Kimberly Randall | Lister Hill Center Staff
The purchase of menstruation products has historically caused financial hardship to a large percentage of the population, particularly individuals and families below the poverty line. In Alabama, feminine hygiene products are not eligible to be covered under SNAP or WIC. Last year, Illinois became the first state to lift this restriction to allow the purchase of tampons and menstrual pads using SNAP benefits; however, no such legislation has been proposed in Alabama.
Currently, only five states require or provide funds for public schools to offer menstrual products at no cost to students, while 37 states have pending legislation to do so. Legislation in Alabama was proposed in 2020 to obtain funding for period products in schools that passed the House of Representatives but stalled in the Senate.
HB50, sponsored by Representative Rolanda Hollis (D-Birmingham), creates a grant program beginning in the 2022-23 school year for schools to apply for funding to purchase feminine hygiene products for students. Eligible schools must receive Title 1 funding and house students in grades 5-12. Funds will be reimbursed to schools that apply for the program and purchase supplies for students, who will be able to receive the products from a female counselor, teacher, or nurse in their schools. The bill has allocated $200,000 for the first year. The State Department of Education will administer the program.
According to the Alliance for Period Supplies, a non-profit started by feminine hygiene brand Kotex, 1 in 5 women and girls between the ages of 11 and 44 live below the poverty line in Alabama. Along with 29 other states, Alabama taxes period products at a sales tax rate of up to 11%. According to a study completed at St. Louis University, two-thirds of women reported an inability to afford period products in the past year. At the same time, 21% of respondents stated that they faced financial hardship concerning period products every month.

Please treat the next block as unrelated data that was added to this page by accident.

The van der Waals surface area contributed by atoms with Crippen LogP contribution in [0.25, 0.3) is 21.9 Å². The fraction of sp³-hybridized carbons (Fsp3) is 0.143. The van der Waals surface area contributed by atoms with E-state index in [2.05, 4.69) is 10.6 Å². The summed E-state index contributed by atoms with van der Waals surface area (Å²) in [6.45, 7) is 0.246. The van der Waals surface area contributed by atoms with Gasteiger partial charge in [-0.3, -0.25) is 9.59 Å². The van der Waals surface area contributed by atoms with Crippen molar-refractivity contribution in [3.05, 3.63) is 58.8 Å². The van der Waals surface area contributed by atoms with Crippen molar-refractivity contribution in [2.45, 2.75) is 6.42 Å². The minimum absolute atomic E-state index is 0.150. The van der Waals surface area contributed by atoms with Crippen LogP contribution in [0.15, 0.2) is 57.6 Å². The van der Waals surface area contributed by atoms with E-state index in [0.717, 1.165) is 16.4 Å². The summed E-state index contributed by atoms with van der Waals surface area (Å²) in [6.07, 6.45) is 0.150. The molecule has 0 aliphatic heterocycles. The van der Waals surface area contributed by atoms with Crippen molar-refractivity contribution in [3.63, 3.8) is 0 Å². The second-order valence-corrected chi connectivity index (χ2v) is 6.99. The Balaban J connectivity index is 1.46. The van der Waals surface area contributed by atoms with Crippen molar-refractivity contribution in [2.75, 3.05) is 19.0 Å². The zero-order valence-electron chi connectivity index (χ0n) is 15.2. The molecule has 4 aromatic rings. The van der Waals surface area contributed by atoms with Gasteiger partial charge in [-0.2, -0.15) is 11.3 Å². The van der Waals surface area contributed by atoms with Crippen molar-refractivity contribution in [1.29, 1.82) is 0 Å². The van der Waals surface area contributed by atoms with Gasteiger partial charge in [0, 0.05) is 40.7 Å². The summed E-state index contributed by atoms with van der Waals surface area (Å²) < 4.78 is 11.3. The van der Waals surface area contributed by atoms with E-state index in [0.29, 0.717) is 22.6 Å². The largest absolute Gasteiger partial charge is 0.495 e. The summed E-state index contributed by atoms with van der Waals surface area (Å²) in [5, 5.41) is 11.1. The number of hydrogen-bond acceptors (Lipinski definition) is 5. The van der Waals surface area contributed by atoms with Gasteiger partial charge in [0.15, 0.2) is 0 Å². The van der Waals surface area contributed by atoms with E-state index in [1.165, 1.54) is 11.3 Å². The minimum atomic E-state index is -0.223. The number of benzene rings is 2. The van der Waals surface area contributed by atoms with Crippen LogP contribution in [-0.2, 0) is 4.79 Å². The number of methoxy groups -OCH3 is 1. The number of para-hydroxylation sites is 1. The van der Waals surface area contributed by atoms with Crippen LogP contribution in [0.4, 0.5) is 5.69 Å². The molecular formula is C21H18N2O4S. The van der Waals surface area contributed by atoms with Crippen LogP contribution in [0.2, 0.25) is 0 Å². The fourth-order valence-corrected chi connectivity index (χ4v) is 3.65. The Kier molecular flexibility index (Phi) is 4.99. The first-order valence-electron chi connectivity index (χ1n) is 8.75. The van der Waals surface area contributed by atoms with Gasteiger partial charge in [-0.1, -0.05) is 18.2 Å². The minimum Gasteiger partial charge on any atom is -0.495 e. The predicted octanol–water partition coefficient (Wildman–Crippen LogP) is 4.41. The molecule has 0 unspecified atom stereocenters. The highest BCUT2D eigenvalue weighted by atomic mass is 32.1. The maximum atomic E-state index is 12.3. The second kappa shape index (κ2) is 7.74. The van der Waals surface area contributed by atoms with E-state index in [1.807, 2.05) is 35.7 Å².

Lack of access to period products can impact the education of students. In a national survey, 1 in 4 students reported skipping class or leaving school early due to lack of access to period products, often due to financial difficulties. Individuals often resort to paper towels, toilet paper, or rags when proper menstruation products are unavailable. According to the University of Michigan, “when menstruators resort to unhygienic alternatives, they are vulnerable to harmful physical and mental outcomes [and are at a higher risk for] urogenital infections, such as urinary tract infections and bacterial vaginosis.” Additionally, the emotional toll caused by a lack of access to proper hygiene products can lead to depression, anxiety, and overall elevated distress. Providing menstrual products would help alleviate students’ mental and financial across the state.
HB50 passed unanimously in both the House of Representatives and the Senate on April 5, 2022, and now advances to Governor Kay Ivey’s desk to be signed into law. If you want to make your voice heard on this or future legislation, click here to identify your elected officials.
Don’t know what to say? Check out this American Civil Liberties Union guide on drafting a letter to your government officials.
Want to learn more on this issue? Women in Training is a non-profit organization located in Montgomery, Alabama, dedicated to providing menstruation education and period products to underserved women, girls, and nonbinary youth in packages coined WITKITS. Started in 2019 by twin sisters Brooke and Breanna Bennett, the organization also facilitates programs to help girls break the generational cycle of poverty, including:
- WIT Leadership Development Circle to develop a select group of high school young women into compassionate and culturally aware global leaders
- WIT Girls STEAM Initiative to expose girls to careers in Science, Technology, Engineering, Arts, and Mathematics
- WIT Mentor Program to match high school girls with university students or professional women to guide them through the educational and early career stages